Christie’s expects the world-famous 76.02 ct. D-IF Archduke Joseph Diamond to fetch $15 million at its Nov. 13 auction in Geneva.
While the auction house provided the $15 million figure, an official estimate will only be provided upon request.
While Christie’s did not reveal the stone’s current owner, it was once offered for sale by Phoenix jeweler Al Molina.
A Christie’s release calls the gem “one of rarest and most famous diamonds in the world.” The stone was discovered in the Golconda mine in India, the source of such legendary gems as the Koh-i-noor, the Hope, and the Regent. According to the auction house, “Golconda diamonds have a special whiteness often described as soft, watery, and pure, so that light appears to pass through the stone completely unimpeded.” The Archduke Joseph is the largest and most perfect Golconda stone to ever appear at auction.
The stone received its name from one of its owners, Archduke Joseph August of Austria, who passed it on to his son, Archduke Joseph Francis. The son is believed to have deposited the stone in a bank where it remained through World War II, escaping the attention of the Nazis. After decades of mystery, the diamond reappeared in 1962, and was then sold again at Christie’s in 1993, where it realized $6.5 million (the company says that figure is equivalent to $10.5 million today).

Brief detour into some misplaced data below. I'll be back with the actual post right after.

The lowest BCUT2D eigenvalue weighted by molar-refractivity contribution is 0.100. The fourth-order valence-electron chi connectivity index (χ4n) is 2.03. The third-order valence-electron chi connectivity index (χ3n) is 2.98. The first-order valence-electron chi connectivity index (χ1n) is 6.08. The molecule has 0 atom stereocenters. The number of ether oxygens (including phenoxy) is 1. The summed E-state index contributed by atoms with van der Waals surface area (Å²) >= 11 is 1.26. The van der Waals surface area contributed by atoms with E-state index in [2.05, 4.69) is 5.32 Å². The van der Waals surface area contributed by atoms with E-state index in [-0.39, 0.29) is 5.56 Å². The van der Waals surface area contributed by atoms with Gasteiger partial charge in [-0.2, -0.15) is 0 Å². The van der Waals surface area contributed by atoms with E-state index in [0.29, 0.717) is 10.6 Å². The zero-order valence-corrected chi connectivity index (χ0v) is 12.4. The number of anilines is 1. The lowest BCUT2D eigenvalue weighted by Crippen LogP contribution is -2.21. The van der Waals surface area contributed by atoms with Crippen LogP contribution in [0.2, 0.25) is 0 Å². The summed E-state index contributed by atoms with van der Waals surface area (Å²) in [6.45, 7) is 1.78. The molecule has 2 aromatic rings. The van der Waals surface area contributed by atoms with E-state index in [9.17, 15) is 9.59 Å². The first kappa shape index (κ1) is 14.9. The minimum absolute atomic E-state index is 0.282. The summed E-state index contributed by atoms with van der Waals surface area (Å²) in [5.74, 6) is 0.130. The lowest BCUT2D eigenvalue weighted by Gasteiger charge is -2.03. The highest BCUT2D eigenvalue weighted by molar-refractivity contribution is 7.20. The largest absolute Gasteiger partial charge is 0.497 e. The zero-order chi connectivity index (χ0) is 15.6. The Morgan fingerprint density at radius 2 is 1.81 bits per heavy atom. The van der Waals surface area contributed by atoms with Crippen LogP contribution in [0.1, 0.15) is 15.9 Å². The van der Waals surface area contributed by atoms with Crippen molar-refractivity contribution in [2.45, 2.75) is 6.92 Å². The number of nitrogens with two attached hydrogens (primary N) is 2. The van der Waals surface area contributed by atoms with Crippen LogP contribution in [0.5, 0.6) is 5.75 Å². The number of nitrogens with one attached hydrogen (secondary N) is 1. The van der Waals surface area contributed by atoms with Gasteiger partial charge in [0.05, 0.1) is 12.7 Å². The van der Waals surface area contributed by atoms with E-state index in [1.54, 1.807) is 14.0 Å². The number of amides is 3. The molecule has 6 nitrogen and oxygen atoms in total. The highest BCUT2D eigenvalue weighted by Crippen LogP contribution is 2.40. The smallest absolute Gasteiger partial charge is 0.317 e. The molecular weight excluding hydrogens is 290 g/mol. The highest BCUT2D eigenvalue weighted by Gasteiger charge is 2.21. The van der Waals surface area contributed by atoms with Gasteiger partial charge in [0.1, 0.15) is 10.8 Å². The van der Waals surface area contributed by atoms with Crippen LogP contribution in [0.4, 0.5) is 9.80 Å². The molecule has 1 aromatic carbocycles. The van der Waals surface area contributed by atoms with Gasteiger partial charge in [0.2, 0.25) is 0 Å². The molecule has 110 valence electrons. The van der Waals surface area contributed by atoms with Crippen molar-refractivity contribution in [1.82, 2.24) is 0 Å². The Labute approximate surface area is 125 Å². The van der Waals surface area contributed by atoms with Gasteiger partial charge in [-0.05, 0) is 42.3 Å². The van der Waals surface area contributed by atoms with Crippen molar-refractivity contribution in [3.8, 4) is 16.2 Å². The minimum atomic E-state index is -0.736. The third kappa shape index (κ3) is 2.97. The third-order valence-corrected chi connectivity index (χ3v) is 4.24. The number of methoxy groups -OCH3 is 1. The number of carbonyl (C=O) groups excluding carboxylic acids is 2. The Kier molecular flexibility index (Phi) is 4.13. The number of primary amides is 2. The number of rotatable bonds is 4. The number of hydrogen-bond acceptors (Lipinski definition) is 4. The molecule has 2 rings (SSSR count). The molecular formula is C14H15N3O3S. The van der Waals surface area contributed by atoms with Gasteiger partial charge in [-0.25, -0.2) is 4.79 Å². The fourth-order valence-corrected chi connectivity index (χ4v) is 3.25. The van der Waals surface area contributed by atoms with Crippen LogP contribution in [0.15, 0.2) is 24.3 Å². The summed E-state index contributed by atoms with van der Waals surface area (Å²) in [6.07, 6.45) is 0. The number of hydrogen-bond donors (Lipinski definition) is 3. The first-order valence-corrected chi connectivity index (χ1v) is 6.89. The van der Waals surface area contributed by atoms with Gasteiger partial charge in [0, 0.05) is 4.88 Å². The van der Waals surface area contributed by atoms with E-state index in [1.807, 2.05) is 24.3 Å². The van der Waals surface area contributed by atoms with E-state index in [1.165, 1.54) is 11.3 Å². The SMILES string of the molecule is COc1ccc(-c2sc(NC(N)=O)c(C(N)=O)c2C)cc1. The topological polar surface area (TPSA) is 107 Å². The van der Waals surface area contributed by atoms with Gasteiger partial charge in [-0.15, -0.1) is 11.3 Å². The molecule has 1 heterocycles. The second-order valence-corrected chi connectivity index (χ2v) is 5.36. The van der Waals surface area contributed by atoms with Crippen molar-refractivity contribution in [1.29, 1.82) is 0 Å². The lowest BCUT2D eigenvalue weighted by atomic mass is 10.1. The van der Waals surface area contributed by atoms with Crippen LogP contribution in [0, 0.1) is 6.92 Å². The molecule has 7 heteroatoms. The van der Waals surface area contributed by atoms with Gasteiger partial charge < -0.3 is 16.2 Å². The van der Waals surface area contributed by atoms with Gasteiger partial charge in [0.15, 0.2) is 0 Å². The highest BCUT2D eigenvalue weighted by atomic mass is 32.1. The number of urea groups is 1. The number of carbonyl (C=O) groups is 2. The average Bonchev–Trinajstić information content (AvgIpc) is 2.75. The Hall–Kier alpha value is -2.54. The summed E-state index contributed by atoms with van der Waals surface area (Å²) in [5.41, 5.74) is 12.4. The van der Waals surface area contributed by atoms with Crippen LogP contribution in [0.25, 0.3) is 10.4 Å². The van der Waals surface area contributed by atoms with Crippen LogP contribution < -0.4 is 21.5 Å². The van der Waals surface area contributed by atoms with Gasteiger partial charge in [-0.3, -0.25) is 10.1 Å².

“The magic of auction sometimes brings back great gems to our salerooms more than once,” François Curiel, international head of Christie’s jewelry department, said in a statement said. “In November, we have the privilege to give both new and established collectors the opportunity to own a piece of history once again.”